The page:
Pecans are an excellent source of protein, unsaturated fats, and healthy antioxidants that help reduce cholesterol. Pecan trees are native to the southern United States and are the only nut-tree native to America, Pecan trees are a member of the hickory family and are in the same family as walnuts.
There are more than 1,000 varieties of pecan in the world, and what better way to enjoy some pecans than in a cookie. Pecan cookies can be enjoyed any time of day. Whether you prefer butter pecan, caramel pecan, orange pecan, or maple pecan cookies, enjoy a delicious treat today in honor of National Pecan Cookie Day. Make a batch of pecan cookies at home, or buy some at your local supermarket today.

More Holidays  

On This Date

  • In 1792 – The French National Convention voted to abolish the monarchy.
  • In 1784 – “The Pennsylvania Packet and Daily Advertiser” was published for the first time in Philadelphia. It was the first daily paper in America.
  • In 1893 – Frank Duryea took what is believed to be the first gasoline-powered automobile for a test drive. The “horseless carriage” was designed by Frank and Charles Duryea.
  • In 1897 – The New York Sun ran the “Yes, Virginia, there is a Santa Claus” editorial. It was in response to a letter from 8-year-old Virginia O’Hanlon.
  • In 1931 – Britain went off the gold standard.
  • In 1937 – J.R.R. Tolkien’s “The Hobbit” was first published. The Hobbit, or There and Back Again is a young adult fantasy novel that follows the adventures of the hobbit Bilbo Baggins as he traverses through Middle Earth to find treasure guarded by a dragon named Smaug.
  • In 1942 – The Boeing B-29 Superfortress made its maiden flight. The bomber was used extensively by the US in World War II and the Korean War. The two planes – Enola Gay and Boxcar – that dropped atomic bombs on the Japanese cities of Hiroshima and Nagasaki were from the silver plate series of Boeing B-29s.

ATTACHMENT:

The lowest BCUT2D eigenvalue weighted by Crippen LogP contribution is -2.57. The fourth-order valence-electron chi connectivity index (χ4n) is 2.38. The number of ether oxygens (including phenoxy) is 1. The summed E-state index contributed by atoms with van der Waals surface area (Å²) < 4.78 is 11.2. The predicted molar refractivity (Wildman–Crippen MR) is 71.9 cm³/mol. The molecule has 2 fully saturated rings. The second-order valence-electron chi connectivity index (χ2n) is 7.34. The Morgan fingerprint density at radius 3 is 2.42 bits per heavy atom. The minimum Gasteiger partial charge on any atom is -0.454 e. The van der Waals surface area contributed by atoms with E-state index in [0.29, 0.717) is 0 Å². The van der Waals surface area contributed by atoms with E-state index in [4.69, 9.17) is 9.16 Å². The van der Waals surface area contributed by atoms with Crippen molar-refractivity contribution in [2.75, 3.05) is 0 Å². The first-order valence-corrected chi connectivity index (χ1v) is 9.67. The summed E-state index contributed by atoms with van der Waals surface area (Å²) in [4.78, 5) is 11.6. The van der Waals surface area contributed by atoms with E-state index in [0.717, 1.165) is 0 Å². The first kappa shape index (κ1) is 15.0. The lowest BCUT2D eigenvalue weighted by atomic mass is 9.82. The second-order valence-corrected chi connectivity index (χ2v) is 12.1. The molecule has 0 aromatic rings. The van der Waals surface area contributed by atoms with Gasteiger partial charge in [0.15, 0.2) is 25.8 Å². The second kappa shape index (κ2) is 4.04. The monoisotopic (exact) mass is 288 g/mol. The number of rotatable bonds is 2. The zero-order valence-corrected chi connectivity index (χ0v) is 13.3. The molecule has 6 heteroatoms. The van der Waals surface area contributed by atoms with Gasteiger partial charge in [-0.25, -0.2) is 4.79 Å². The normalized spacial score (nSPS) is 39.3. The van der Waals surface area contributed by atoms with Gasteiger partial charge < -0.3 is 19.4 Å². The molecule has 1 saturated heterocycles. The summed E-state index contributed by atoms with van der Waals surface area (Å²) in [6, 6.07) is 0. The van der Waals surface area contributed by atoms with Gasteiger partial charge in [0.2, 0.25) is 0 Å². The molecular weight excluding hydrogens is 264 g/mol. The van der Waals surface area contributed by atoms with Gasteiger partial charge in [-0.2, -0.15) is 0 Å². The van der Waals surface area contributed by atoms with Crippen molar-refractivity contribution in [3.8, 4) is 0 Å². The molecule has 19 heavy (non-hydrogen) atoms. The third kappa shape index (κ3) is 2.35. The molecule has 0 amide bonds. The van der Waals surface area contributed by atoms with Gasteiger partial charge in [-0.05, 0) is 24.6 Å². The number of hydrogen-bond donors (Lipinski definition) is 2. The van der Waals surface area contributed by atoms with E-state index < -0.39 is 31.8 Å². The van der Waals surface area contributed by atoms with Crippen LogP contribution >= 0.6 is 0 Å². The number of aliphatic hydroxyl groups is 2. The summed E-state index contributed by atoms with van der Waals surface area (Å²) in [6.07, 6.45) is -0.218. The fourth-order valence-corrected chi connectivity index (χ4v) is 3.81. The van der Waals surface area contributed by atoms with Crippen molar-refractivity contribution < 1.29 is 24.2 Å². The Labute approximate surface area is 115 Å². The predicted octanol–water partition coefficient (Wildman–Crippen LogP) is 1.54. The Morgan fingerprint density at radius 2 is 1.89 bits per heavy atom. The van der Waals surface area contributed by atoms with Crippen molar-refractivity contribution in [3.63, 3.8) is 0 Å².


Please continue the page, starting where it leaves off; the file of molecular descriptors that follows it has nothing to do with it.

• In 1949 – Communist leaders proclaimed The People’s Republic of China.
  • In 1957 – “Perry Mason”, the television series, made its debut on CBS-TV. The show was on for 9 years.
  • In 1961 – Antonio Abertondo swam the English Channel (in both directions) in 24 hours and 25 minutes.
  • In 1961 – The Boeing CH-47 Chinook helicopter made its maiden flight. The American-made helicopter has been used by the US military in a variety of conflict-related operations including during the recent wars in Afghanistan and Iraq. It has also been often used for medical evacuation and search and rescue operations during natural disasters around the world.
  • In 1964 – Malta gained its independence from the Britain. The southern European island country came under British control in 1814 as part of the Treaty of Paris. The country initially retained the Queen of England as its head of state but declared itself a republic on December 13, 1974.
  • In 1966 – The Soviet probe Zond 5 returned to Earth. The spacecraft completed the first unmanned round-trip flight to the moon.
  • In 1970 – “NFL Monday Night Football” made its debut on ABC-TV. The game was between the Cleveland Browns and the New York Jets. The Browns won 31-21.
  • In 1973 – Henry Kissinger was confirmed by the U.S. Senate to become 56th Secretary of State. He was the first naturalized citizen to hold the office of Secretary of State.
  • In 1981 – The Senate confirmed Sandra Day O’Connor to be the first female justice on the Supreme Court.
  • In 1985 – North and South Korea opened their borders for their family reunion program.
  • In 1993 – Russian President Boris N. Yeltsin announced that he was ousting the Communist-dominated Congress. The action was effectively seizing all state power.
  • In 1996 – The board of all-male Virginia Military Institute voted to admit women.
  • In 2013 – The Westgate Mall in Nairobi, Kenya was attacked. In a daring siege, militants of the extremist group al-Shabaab took over the Mall. 63 shoppers were killed during the attack that lasted a few hours, and before the Kenyan security forces rescued the hostages, 4 terrorists were also killed. Al-Shabaab declared that it had undertaken the attack as retaliation for the presence of Kenyan armed forces in Somalia.

Noteworthy Birthdays

If you were born on this date, Happy Birthday. You share your birthday with the following list of illustrious individuals – and about 20-million other people.